The Earth has two new sisters. They are two potentially habitable planets not far from the Solar System, just over 12 light-years away, in the constellation of Aries, in orbit around the star Teegarden.
The discovery is illustrated in the Carmenes consortium study, published in the journal Astronomy & Atrophysics and coordinated by the German University of Göttingen.
“The aim of the Carmenes project is to find habitable terrestrial-type planets around small stars near the Sun,” explained one of the astronomers, Mancini. The two sisters of the Earth, baptized Teegarden B and C, orbit their mother star in 4.9 and 11.4 days.
Discovered in 2003, the star Teegarden is a red dwarf, the most common type of star in the Milky Way. It is 10 times smaller than the Sun, 1,500 times less luminous and with a temperature around half of our star.
“The two planets – Mancini has clarified – have been found, after three years of observations, with the so-called Doppler technique, that is studying the variation of the radial velocity of the star, in the direction of the observer. Like the variation of the sound of an ambulance approaching or moving away from us”.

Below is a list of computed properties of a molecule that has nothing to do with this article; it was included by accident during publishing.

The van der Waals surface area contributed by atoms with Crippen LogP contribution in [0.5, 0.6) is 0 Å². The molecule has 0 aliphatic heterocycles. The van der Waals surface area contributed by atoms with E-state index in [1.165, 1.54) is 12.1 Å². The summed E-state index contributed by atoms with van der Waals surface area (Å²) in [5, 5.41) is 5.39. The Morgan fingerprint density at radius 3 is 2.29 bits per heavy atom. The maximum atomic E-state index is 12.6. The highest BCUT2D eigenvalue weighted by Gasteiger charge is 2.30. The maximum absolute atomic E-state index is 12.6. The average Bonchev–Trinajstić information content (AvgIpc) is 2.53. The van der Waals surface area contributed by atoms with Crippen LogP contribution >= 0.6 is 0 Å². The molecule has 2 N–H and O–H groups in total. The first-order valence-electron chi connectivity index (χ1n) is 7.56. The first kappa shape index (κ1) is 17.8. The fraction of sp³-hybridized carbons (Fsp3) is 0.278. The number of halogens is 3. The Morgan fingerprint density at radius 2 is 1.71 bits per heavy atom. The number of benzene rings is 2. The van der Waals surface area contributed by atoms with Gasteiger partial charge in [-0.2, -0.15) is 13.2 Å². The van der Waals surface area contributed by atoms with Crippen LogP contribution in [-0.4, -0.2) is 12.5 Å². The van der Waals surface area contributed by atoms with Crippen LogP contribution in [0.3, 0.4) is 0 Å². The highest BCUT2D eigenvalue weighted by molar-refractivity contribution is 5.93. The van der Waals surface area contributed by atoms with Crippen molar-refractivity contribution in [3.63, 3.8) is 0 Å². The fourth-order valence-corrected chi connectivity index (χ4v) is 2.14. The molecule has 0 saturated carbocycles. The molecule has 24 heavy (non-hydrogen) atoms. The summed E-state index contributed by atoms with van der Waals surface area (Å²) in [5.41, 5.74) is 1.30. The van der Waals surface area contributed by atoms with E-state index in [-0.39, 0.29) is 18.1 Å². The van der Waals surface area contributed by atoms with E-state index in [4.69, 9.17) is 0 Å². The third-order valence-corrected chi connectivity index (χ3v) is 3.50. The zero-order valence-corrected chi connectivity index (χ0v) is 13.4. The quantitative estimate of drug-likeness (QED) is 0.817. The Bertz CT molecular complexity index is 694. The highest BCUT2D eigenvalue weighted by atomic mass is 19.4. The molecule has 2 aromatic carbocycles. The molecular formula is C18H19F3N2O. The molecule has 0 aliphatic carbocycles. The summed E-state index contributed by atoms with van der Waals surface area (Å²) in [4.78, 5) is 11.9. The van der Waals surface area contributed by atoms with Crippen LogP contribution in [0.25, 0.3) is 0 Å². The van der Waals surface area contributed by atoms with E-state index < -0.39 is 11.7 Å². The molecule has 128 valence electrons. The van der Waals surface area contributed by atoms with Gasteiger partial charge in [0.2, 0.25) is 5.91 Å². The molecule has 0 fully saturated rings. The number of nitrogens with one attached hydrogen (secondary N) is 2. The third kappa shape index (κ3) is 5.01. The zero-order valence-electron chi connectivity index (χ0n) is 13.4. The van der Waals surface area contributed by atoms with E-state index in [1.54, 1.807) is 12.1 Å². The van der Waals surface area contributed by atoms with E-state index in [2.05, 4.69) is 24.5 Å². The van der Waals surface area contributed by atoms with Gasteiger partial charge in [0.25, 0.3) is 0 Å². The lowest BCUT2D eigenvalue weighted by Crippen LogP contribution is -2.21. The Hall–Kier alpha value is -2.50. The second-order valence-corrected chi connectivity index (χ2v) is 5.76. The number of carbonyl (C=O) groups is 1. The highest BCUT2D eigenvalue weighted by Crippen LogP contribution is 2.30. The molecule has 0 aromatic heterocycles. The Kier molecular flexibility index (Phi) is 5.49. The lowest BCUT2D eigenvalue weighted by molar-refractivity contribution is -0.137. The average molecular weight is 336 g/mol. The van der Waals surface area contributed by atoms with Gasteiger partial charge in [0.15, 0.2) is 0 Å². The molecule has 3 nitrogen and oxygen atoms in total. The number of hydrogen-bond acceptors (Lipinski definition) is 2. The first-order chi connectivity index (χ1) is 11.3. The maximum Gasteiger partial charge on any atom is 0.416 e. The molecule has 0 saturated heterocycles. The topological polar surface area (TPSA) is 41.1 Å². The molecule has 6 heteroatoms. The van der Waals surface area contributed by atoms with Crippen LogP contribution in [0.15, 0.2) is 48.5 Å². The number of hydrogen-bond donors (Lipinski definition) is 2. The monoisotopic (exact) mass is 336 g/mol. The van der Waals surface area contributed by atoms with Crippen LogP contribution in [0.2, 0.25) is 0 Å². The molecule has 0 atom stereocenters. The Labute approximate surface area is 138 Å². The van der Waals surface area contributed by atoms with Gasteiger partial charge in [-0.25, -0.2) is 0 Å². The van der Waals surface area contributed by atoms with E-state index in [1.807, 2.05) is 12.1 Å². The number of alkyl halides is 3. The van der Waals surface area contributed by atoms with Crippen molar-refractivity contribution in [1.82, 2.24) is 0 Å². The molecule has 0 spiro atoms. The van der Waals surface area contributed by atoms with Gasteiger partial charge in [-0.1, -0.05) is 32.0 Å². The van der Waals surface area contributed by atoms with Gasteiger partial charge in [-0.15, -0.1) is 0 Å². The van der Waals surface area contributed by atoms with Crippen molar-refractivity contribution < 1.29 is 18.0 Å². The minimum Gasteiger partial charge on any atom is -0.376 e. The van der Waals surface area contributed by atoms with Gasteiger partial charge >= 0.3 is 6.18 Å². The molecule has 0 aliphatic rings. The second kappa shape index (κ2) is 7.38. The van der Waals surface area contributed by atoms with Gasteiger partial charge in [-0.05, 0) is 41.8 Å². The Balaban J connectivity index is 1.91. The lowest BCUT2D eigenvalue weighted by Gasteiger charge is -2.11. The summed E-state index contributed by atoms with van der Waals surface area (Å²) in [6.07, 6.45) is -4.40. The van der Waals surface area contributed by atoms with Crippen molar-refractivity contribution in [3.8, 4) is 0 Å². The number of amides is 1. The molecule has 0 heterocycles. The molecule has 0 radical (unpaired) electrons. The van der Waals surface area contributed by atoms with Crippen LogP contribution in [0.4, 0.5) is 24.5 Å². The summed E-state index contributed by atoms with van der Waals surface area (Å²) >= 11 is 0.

The two worlds, with a mass similar to Earth, immediately attracted the attention of researchers. “They are among the most Earth-like planets ever discovered so far“.
One of the two, Teegarden B, has for example the highest index of similarity with the Earth between just over 4,000 worlds outside the Solar System identified so far by scholars. “Both planets – as Mancini pointed out – are in fact, like the Earth, in the so-called habitability zone, the region of space at a distance from the parent star that has the right temperature for the presence of water in the liquid state”.
Future goal is to look directly at these two planets with next-generation telescopes, such as the E-ELT (European-Extremely Large Telescope) of the Southern European Observatory (ESO), and the American TMT (Thirty Meter Telescope).
We will then be able, for example, to understand if they have an atmosphere, in which we can look for possible signs of presence of molecules tied to some sort of life.